According to a prison spokesman, none of the allegations involved Graner, who was reprimanded three times and suspended four times for showing up late for work and taking unauthorized leaves. The allegation against him by Nimley, which Graner denied, was found to "have arguable merit in fact and law" by a federal magistrate and was proceeding when Nimley got out of prison, stopped responding to motions and disappeared. For those reasons, the case was dismissed, leaving the merits of the case unresolved.
Another inmate, Nick Yarris, who was recently released from Greene after DNA tests cleared him of rape and murder charges for which he had spent 22 years on death row, says that the kind of abuse Nimley described in his lawsuit was common at Greene, and that Graner was involved.
Yarris says that in May 1998, he was assigned to pick up lunch trays left outside the cellblocks when a prisoner deliberately flooded his toilet. He says he saw Graner and four other guards pull the inmate out of his cell. He says the guards dragged the inmate by his feet and that Graner was holding a canister of pepper spray over the prisoner and saying, "We're going to go get some." He says that the inmate was dragged into another room out of his sight, and that the next time he saw him the inmate had been beaten and was being taken away on a gurney.
In addition to that one incident, Yarris says, Graner bragged about taunting anti-death-penalty protesters who would gather outside the prison, used racial epithets and once told a Muslim inmate he had rubbed pork all over his tray of food.
Another memory of Graner: Other guards, Yarris says, didn't seem to like him. He remembers what one guard said to Graner as Graner's marriage was collapsing under allegations of abuse.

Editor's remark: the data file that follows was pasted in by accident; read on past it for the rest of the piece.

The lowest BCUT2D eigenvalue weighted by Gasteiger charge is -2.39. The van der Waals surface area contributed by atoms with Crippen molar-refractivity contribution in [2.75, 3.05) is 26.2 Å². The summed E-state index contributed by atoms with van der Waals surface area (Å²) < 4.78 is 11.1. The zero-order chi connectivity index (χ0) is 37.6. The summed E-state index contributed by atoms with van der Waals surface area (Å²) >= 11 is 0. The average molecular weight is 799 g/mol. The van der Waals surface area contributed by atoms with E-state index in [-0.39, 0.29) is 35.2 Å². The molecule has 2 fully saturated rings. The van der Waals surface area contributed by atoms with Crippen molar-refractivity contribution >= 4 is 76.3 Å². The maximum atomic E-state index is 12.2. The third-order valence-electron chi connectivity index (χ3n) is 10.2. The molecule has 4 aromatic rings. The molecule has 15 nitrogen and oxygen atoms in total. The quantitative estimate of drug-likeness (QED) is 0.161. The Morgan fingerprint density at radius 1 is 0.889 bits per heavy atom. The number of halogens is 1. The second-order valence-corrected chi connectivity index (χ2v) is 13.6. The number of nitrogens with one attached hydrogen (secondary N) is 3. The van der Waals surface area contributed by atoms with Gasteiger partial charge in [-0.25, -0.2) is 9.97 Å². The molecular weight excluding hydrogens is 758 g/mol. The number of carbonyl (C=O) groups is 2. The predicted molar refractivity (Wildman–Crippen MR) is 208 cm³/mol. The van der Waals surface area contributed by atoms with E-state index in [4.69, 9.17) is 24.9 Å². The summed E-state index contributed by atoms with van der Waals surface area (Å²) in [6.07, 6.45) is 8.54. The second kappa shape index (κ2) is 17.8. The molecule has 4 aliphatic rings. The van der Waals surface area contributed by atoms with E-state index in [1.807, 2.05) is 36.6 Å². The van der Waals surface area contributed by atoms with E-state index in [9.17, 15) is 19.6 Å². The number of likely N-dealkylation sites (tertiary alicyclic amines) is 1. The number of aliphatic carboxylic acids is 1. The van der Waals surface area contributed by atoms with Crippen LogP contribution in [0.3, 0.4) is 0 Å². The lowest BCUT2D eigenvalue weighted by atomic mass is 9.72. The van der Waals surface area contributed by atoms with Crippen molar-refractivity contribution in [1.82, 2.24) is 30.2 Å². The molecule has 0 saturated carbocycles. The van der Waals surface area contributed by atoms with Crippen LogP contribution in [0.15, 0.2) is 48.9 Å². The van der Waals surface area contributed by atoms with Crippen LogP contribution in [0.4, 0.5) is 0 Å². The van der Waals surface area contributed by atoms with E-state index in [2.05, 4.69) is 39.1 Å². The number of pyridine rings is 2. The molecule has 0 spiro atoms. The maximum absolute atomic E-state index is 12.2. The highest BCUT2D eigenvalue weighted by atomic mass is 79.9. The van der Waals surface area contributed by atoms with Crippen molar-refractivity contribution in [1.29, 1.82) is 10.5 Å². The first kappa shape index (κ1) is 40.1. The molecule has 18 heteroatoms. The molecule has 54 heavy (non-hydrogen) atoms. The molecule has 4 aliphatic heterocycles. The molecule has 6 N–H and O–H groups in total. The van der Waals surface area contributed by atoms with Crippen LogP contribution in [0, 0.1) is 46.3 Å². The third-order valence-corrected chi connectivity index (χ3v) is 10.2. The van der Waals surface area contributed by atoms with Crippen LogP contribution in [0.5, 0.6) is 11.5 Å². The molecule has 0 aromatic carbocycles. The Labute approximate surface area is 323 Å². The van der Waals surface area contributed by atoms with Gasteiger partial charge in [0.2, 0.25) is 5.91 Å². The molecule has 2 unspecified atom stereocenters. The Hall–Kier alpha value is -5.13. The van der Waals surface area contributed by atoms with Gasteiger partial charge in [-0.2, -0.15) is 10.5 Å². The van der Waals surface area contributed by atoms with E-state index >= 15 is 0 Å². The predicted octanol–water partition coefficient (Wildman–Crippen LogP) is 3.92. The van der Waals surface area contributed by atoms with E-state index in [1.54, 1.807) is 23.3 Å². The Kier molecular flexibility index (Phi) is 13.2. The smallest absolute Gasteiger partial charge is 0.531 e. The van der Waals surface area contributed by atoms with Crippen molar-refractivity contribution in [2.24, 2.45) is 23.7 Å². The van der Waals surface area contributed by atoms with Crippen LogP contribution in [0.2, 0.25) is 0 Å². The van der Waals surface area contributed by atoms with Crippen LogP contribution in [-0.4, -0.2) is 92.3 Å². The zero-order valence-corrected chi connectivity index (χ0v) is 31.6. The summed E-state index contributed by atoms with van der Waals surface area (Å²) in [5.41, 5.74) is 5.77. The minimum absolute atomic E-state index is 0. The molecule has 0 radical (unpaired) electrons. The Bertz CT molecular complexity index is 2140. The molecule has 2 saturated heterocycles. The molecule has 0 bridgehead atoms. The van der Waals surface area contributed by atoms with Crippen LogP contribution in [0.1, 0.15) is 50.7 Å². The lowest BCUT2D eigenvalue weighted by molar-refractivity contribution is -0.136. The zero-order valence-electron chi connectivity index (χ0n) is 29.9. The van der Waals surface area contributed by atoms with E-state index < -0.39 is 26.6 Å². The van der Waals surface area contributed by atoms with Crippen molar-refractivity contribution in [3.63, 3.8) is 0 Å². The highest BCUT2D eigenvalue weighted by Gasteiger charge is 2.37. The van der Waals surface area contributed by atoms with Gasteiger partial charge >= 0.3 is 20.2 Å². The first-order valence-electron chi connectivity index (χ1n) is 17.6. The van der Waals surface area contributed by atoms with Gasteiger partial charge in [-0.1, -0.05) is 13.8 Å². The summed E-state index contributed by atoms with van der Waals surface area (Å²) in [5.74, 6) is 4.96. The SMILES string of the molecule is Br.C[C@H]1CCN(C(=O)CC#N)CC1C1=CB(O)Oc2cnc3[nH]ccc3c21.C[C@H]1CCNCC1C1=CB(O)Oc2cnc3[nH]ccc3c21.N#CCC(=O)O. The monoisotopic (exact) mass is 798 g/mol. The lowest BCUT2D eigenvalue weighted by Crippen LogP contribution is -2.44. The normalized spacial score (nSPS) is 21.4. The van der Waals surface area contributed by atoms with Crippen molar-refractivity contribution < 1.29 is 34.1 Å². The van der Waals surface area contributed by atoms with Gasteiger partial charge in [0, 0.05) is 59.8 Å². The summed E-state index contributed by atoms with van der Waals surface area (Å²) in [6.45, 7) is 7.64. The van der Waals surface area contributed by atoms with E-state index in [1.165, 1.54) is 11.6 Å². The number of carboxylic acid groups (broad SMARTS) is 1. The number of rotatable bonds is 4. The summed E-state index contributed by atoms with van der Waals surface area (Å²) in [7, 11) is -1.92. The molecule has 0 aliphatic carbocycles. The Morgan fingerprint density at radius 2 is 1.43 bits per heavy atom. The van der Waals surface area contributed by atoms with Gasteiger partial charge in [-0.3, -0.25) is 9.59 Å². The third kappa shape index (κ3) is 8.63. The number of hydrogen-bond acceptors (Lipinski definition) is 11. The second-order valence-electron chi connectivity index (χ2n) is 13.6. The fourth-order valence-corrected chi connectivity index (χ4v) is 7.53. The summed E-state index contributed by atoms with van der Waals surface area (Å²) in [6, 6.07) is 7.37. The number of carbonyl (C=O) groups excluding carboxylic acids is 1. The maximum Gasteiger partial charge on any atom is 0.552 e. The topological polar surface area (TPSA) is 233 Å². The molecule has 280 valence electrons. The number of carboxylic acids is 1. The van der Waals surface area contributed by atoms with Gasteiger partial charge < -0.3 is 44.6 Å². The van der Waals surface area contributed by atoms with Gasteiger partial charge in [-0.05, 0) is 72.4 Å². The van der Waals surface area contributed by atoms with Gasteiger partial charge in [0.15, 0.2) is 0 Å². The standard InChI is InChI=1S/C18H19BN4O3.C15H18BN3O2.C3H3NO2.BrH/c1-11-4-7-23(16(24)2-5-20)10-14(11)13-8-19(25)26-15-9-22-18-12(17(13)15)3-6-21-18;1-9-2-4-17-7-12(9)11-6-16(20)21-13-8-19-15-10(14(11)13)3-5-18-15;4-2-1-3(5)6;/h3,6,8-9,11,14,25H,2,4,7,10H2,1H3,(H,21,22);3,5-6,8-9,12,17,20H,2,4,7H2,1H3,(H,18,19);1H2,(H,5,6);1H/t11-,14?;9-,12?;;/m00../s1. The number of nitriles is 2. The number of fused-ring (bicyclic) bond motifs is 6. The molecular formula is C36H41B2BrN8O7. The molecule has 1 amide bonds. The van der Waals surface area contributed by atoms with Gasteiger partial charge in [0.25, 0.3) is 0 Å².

"Yo, Charles, I heard you got a good left," the guard said mockingly. "You're the toughest wife beater I ever met."
Three Protection-From-Abuse Orders
"Sir, you are Charles A. Graner?"
On June 16, 1997, Graner was in court, being questioned by a judge.
"Are you in agreement with the consent order that would be entered in this case, that you would be ordered to refrain from abusing or harassing your wife?"
Staci was asking for a protection-from-abuse order, saying Graner had been threatening her. "On or about May 1, 1997, the Defendant threatened to kill the Plaintiff" is how her petition for relief began.
"That you would be ordered to refrain from any contact with your wife except such contact as may be necessary for the exchange of the children?" the judge continued.
Graner wasn't admitting to this. He wasn't admitting to anything. He was merely promising to stay away.
"I want to make sure that you understand what will happen in the event that you would violate this court order."
"Yes, sir. I know what will happen," Graner said.
The order was for six months. Graner honored it. But on Feb. 2, 1998, soon after the order had expired, Staci Graner was back in court, asking for a second protection-from-abuse order.
"He has engaged in physical abuse directed towards you?" the judge asked.
"Yes," she said.
"The last time being approximately two weeks ago?"
"Maybe 21/2 weeks."
"And what did he do?"
"Picked me up and threw me."
"How far did he throw?"
"A few feet."
"And what did he throw you into? The floor? Or furniture?"
"Furniture. And he also threw me on the bed. He also, he grabbed my arm and hit my face with my arm. I don't understand why he did that, but that's what he did."
And so a second protection-from-abuse order was issued. Then, on March 8, 2001, after their divorce was final, Staci Graner asked for a third one because of what had happened when she arrived home with their two children the night before.